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The best editorial of the weekend: A physician explains the “desperation” NC’s Medicaid expansion blockade has caused

North Carolina’s refusal to expand Medicaid is a cruel experiment that’s caused large numbers of premature and unnecessary deaths, write physician Steve Luking. Image: AdobeStock

If you haven’t already, be sure to catch the extraordinary essay that veteran Rockingham County physician Steve Luking penned for the Greensboro News & Record over the weekend. In “As lawmakers wait; people are dying,” Luking makes plain in straightforward human terms what statistics have shown repeatedly over the last decade as Republican legislators have refused to follow the lead of most other states by expanding Medicaid to cover uninsured lower income North Carolinians: the decision is quite literally killing people.

And, not surprisingly (at least to anyone with a heart and a brain) the pandemic has made things much worse — especially in rural areas like the ones he served for three decades. After describing how he and his brother/medical partner set up open-air tents in 2020 to deal with the influx of COVID-19 patients, Luking writes this:

If legislators had stood at my side as I cared for the uninsured sick, many who were essential workers, I think they would reconsider their votes against Medicaid expansion. More than one in eight essential workers are uninsured in our state. Expansion would have provided basic coverage for many of them.

For instance, a single mom with two children, Dianne (patients’ names have been changed to protect their privacy) worked in a local grocery store. She had lost her Medicaid coverage when she was hired. She did not qualify for insurance, and so she was stuck, essentially uninsurable.

I saw Dianne one day in my tent, early in the pandemic. She had a fever and a bad cough, and felt miserable and scared. Several co-workers had come down with COVID.

The swab was positive. She told me she couldn’t pay for it so I gave her a loaner oxygen monitor, and watched her leave to pick up her kids at school.

Very early in the pandemic, before we had office-based testing, I also saw a feverish, uninsured farmhand. He was wheezing and appeared potentially unstable. When I advised him to go to the ER, he shook his head no.

“No insurance, can’t afford it,” he said. He drove away, undiagnosed.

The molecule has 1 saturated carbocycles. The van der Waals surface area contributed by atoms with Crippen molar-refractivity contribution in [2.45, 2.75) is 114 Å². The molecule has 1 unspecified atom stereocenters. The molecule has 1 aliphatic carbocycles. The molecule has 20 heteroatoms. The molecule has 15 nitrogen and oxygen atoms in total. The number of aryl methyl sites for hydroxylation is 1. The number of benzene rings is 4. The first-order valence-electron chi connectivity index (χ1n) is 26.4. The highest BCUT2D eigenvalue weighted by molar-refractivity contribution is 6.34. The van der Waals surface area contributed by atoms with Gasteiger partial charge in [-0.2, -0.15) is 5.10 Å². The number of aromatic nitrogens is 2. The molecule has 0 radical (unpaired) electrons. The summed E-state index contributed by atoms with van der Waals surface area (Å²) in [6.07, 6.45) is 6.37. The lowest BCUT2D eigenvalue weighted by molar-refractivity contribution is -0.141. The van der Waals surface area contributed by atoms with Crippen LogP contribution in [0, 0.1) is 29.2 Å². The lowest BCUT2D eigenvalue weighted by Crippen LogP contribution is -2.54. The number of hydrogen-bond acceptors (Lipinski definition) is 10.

Another uninsured patient was an aide for an elderly client who was hospitalized with COVID-19. She, too, developed a fever and cough and rapid breathing, but refused to go to the ER because she already had a prior thousand-dollar bill.

What kind of society demands that essential workers keep working in a dangerous pandemic, while squarely rejecting their access to insurance?

Luking then goes on to take comfortable lawmakers, like Greensboro’s Rep. Jon Hardister, to task for their offensive statements about not expanding Medicaid to “able-bodied” people — a term that probably holds superficial appeal with right-wing focus groups, but makes no sense at all in the real world. Here’s Luking:

Historian Steve Hindle notes that the use of “able-bodied,” though ostensibly “a physical distinction,” “always implies a moral one, and that’s why politicians use it.” Legislators who oppose Medicaid expansion routinely use the phrase, implying that those who fall into the gap are somehow less deserving.

In our society, women are more frequently stuck on the lower rungs of the income ladder for so many reasons; I can think of a dozen but here are two: They are paid less than men for identical work and they disrupt their work far more frequently for family caregiving, etc. Earning too much to qualify for Medicaid, they earn too little to qualify for private insurance. Living paycheck to paycheck, they suffer the consequences.

Luking then explores the heartbreaking stories of some “able bodied” patients to which he’s had to attend, who didn’t stay that way for long without insurance and concludes by likening their situations to that of drug trial participants who get the placebo, rather than what turns out to be a powerfully effective cure.

In clinical studies, researchers have the right, in fact, the moral obligation, to halt an experiment if the ongoing results reveal that continuation poses substantial risk of harm or death to the participants. We passed that point in North Carolina years ago. Willful ignorance of the death and suffering from the lack of Medicaid expansion is unconscionable, now just a hollow partisan exercise stained in blood.

Our citizens and our communities have suffered enough.

Click here to read and share this important essay in full.

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